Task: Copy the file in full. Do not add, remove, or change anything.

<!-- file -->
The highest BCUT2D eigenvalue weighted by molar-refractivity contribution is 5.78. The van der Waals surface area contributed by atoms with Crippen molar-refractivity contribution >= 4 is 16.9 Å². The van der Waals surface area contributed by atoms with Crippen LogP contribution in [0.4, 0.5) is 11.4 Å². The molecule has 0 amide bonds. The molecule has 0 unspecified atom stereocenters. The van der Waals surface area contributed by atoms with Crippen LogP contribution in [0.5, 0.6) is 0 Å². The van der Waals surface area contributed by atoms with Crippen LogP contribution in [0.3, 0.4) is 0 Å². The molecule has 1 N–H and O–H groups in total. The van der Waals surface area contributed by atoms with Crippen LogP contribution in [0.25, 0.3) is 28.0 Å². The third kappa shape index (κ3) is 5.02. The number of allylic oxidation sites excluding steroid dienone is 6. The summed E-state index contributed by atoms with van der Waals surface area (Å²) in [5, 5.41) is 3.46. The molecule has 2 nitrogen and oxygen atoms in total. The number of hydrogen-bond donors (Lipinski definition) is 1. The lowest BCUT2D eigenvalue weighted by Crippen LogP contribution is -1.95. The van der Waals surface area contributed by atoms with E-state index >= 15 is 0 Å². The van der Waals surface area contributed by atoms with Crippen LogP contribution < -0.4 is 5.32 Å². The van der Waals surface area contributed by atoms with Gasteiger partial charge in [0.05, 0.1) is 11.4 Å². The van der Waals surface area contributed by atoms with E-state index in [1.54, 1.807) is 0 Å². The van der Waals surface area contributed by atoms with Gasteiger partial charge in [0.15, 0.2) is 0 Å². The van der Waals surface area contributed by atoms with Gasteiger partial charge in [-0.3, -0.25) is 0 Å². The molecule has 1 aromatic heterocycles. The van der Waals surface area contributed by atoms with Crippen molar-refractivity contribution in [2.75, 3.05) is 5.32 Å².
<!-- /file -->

The highest BCUT2D eigenvalue weighted by molar-refractivity contribution is 5.78. The van der Waals surface area contributed by atoms with Crippen molar-refractivity contribution >= 4 is 16.9 Å². The van der Waals surface area contributed by atoms with Crippen LogP contribution in [0.4, 0.5) is 11.4 Å². The molecule has 0 amide bonds. The molecule has 0 unspecified atom stereocenters. The van der Waals surface area contributed by atoms with Crippen LogP contribution in [0.5, 0.6) is 0 Å². The van der Waals surface area contributed by atoms with Crippen LogP contribution in [0.3, 0.4) is 0 Å². The molecule has 1 N–H and O–H groups in total. The van der Waals surface area contributed by atoms with Crippen LogP contribution in [0.25, 0.3) is 28.0 Å². The third kappa shape index (κ3) is 5.02. The number of allylic oxidation sites excluding steroid dienone is 6. The summed E-state index contributed by atoms with van der Waals surface area (Å²) in [5, 5.41) is 3.46. The molecule has 2 nitrogen and oxygen atoms in total. The number of hydrogen-bond donors (Lipinski definition) is 1. The lowest BCUT2D eigenvalue weighted by Crippen LogP contribution is -1.95. The van der Waals surface area contributed by atoms with E-state index >= 15 is 0 Å². The van der Waals surface area contributed by atoms with Crippen LogP contribution < -0.4 is 5.32 Å². The van der Waals surface area contributed by atoms with Gasteiger partial charge in [0.05, 0.1) is 11.4 Å². The van der Waals surface area contributed by atoms with E-state index in [1.54, 1.807) is 0 Å². The van der Waals surface area contributed by atoms with Gasteiger partial charge in [0.15, 0.2) is 0 Å². The van der Waals surface area contributed by atoms with Gasteiger partial charge in [-0.3, -0.25) is 0 Å². The molecule has 1 aromatic heterocycles. The van der Waals surface area contributed by atoms with Crippen molar-refractivity contribution in [2.75, 3.05) is 5.32 Å².